Guide to proper soldering of terminals

The secret of good soldering is to use the right amount of heat. Too little heat will result in a cold solder joint; too much heat can seriously damage a component. The key factors in quality soldering are time and temperature. Generally, rapid heating is desired. If heat is applied too long, the flux may be consumed and surface oxidation can become a problem.

All soldering should be performed with a soldering iron rated at approximately 45 watts. The tip should be kept clean by brushing it frequently on a moist sponge. You may use an iron that plugs directly into a wall outlet, or for better temperature control, use a soldering station. Soldering stations usually have a variable temperature control, which lets you set the right amount of heat to be used.

For good heat conduction between the soldering iron and the joint, a small amount of solder should be applied to the tinned portion of the soldering-iron tip, and this surface should be applied to the backside of the terminal. The solder wire is then applied to the front side of the terminal, but is not brought into contact with the iron (See figure 1). When the solder melts into the terminal and wire, the joint is properly soldered. The reason the iron is placed on the backside and the solder wire to the front side is that solder travels toward heat. This procedure avoids a cold solder joint that could cause trouble in the future. It is a good idea for the inexperienced hobbyist to practice soldering with some scrap terminals and wire.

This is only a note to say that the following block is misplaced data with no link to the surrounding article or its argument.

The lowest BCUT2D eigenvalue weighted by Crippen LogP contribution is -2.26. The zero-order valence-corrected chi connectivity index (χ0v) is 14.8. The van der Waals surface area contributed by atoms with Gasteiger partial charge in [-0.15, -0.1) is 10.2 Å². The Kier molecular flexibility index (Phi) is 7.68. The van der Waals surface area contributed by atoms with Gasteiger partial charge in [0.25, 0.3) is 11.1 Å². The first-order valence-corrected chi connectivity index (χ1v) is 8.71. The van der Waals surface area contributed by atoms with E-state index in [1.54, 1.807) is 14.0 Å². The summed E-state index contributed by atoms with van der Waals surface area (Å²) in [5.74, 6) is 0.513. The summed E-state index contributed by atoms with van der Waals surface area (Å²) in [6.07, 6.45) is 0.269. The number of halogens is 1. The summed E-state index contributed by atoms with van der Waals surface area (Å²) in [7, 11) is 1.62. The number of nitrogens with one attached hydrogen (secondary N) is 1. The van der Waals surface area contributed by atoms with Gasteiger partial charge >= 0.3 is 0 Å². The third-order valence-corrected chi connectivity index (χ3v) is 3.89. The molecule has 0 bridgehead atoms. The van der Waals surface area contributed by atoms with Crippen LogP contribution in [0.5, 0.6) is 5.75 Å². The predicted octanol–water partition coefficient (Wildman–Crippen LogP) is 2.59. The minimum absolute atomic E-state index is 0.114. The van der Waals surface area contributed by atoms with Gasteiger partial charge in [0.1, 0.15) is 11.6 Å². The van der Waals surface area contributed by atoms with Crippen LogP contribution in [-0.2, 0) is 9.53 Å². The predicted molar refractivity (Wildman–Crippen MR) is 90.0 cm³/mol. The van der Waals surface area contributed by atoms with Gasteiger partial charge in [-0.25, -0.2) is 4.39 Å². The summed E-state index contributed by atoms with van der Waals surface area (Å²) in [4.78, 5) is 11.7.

Good practice tips:

1. Apply enough solder so that every strand of wire is surrounded by solder.
2. Do not over tin the wire or solder may flow up under the wire’s insulation causing it become rigid, or you will end up with globs of solder on the terminal that will have to be removed.